When the Sunway Real Estate Investment Trust was introduced, Cheah went on roadshows to sell its story. “That helped me gain international exposure on how to position our company for listing, see where our strengths were and how we could get our yields and such.”

She also headed the sales and marketing department for three years, which gave her on-the-ground experience in marketing and selling the company’s products. And her time in financial planning helped with her decision-making in terms of what was key and what were the critical success factors that could drive the profitability expected by the shareholders.

“So, all in all, coming from the group side gave me a wider perspective to be able to lead Sunway Property better,” says Cheah.

Starting on solid ground
Cheah considers herself fortunate to have taken over Sunway Property when it was standing on solid ground. “I didn’t take over an ailing company. We had a great foundation with visionary leadership from our chairman. We had good financial standing, a solid track record and good land bank. My role was really to see how we could take the company to the next level, given the competitive landscape and changing needs of the consumers.”

Since then, Cheah has done considerable work with Sunway Property. For one, it has entered into joint ventures with international developers such as Japan’s Mitsui Fudosan Co Ltd and Daiwa House Industry Co Ltd. “Mitsui Fudosan is the largest developer in Japan with several centuries worth of history. We have visited its offices and looked at its management philosophy and products. The company is great at detailing, there is so much we can learn.

“Daiwa comes with its technology and is Japan’s top prefabricated homebuilder. Moving forward, we will continue to learn from the best in the international arena to elevate our quality.”

Cheah also rebalanced Sunway Property’s portfolio to have a good mix of property types. It is needed for sustainable growth, she explains. “We had townships. Then we went into integrated developments such as Sunway Velocity. Such developments have a lot of value because they are often located in the city. Standalones like condominium developments or transit-oriented developments (TODs) are the same. They can be sold and completed faster.  That is why we purchased more land recently. The timing is good.”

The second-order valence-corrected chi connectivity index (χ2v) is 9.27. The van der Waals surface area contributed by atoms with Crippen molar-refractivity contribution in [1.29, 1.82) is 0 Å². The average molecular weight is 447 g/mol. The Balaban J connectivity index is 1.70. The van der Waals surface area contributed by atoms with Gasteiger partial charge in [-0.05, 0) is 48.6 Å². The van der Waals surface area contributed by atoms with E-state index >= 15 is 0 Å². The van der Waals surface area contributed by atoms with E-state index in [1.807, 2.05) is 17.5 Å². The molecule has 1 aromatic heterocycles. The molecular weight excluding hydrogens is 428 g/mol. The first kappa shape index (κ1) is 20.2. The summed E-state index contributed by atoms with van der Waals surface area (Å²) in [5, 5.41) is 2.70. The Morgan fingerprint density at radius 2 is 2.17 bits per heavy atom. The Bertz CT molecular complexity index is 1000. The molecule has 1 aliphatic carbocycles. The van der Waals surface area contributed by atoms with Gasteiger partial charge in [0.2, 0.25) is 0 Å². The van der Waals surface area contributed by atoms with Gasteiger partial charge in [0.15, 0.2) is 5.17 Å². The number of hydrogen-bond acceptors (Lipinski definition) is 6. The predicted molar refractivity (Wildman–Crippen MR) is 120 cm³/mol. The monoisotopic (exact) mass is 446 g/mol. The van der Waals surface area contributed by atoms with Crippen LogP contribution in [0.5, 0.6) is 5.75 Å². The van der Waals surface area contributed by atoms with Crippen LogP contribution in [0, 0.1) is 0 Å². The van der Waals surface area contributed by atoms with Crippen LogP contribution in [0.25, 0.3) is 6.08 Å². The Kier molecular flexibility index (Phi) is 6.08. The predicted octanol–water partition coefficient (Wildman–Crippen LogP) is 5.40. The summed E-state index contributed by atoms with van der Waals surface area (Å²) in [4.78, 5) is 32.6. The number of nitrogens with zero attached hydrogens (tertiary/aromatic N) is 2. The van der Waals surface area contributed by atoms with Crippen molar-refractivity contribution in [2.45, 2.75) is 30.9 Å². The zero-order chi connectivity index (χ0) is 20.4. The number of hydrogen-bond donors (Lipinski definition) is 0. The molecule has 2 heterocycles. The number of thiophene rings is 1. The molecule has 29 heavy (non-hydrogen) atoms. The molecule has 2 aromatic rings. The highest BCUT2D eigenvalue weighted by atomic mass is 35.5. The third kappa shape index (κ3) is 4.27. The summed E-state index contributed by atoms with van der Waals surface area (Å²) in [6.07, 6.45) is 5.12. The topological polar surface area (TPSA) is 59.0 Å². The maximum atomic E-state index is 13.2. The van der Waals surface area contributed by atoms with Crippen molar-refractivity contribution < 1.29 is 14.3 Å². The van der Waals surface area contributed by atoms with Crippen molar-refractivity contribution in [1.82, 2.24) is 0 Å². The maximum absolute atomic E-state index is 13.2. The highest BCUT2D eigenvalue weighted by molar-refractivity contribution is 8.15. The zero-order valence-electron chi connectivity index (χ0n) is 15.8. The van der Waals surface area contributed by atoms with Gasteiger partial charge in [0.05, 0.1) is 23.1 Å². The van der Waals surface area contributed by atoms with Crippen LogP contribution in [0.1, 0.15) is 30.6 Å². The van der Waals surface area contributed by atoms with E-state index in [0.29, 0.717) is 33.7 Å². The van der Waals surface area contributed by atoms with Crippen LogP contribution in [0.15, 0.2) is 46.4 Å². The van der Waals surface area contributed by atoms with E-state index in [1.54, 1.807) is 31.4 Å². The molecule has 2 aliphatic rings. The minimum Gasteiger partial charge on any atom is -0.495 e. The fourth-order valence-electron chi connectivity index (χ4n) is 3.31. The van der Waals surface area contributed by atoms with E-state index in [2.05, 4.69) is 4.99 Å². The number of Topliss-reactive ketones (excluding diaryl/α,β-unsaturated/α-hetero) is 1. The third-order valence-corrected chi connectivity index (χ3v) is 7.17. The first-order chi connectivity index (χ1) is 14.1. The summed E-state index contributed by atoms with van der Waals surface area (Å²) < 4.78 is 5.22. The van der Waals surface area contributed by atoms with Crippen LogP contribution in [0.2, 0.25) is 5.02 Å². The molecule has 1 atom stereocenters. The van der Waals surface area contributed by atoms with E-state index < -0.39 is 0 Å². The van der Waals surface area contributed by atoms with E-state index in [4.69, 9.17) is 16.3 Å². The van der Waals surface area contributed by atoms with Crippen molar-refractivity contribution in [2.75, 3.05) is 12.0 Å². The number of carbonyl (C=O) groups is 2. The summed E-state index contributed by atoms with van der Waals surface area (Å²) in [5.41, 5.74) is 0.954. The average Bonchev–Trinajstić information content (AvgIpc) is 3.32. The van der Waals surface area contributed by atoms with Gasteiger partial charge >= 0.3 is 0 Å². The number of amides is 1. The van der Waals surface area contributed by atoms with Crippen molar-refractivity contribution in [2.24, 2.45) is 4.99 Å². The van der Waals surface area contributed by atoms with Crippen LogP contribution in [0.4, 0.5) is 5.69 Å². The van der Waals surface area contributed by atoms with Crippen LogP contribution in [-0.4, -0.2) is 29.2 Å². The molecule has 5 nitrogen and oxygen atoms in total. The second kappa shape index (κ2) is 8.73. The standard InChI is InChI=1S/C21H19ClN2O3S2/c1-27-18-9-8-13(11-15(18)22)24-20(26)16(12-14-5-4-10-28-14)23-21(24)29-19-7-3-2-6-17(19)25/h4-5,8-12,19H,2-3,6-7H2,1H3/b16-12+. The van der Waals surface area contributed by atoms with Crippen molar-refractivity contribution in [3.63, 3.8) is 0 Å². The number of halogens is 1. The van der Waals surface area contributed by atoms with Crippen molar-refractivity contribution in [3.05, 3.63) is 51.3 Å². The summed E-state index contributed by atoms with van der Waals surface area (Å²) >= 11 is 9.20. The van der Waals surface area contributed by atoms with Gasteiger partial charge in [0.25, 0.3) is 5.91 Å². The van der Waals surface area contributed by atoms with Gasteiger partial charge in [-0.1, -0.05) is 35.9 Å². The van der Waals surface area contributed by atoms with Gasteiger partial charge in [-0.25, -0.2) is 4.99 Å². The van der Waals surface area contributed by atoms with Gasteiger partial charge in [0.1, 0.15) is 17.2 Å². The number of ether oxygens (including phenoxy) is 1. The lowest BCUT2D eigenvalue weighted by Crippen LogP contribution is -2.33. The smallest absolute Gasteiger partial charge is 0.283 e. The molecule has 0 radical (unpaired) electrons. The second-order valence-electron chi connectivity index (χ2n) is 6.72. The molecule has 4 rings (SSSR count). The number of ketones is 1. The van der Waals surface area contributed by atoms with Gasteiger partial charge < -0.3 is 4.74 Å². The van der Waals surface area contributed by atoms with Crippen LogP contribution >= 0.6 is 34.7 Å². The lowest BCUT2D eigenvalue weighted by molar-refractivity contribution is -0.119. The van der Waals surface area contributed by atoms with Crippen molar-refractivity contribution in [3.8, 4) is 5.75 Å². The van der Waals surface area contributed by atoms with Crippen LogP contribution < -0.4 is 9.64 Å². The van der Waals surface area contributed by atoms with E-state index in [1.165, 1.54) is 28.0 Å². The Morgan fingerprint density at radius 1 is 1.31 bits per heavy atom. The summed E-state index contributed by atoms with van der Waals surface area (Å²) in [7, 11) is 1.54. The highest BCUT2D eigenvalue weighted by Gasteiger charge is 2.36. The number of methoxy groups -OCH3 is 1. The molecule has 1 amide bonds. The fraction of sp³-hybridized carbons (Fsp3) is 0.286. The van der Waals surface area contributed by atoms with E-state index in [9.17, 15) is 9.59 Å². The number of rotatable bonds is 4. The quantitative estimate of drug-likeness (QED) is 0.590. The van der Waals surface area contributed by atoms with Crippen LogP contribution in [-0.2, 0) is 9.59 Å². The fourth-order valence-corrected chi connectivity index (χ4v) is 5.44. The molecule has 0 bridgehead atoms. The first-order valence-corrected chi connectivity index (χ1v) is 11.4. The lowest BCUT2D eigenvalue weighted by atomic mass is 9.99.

Recognising that more than 50% of growth will be in the cities, Cheah says the key is to develop a stronger presence around TODs and ride the wave of urbanisation. “I think there really is opportunity in recreating and redoing spaces to drive productivity for city centres. TODs are definitely the way to go. Sunway Velocity is a good example and it has done very well.”

She hopes to replicate Sunway Velocity in more locations and build more community-style living projects. The other space where she sees opportunity for growth is senior living. “It’s funny. We used to say that we have a young demographic, yet in another 5 to 10 years, we will turn into an ageing economy just by pure percentage. Having healthcare, hospitality and property development arms presents a good platform for us to start senior living in a sustainable way.”

Cheah also plans to diversify into foreign markets. Sunway already has a presence in Singapore, China and Australia.

“We don’t want to jump into anything. We will continue to watch the markets and it doesn’t necessarily have to be a development product, it could be an investment product. We hope to have a stronger presence overseas. Hopefully, we will have 30% contribution from foreign markets in five years’ time.”

Digital space is a new exciting area as it gives new meaning to connectivity and convenience, says Cheah. “The digital space comes with so many opportunities but at the same time, we need to be careful to be holistic in our approach as there will be risks and negative factors. But the low hanging fruit is about digitally connecting people. Developers will be challenged to see how they can introduce new kinds of products that will enable people to walk around while digitally connected, as well as being fed information so they can make decisions better and faster.”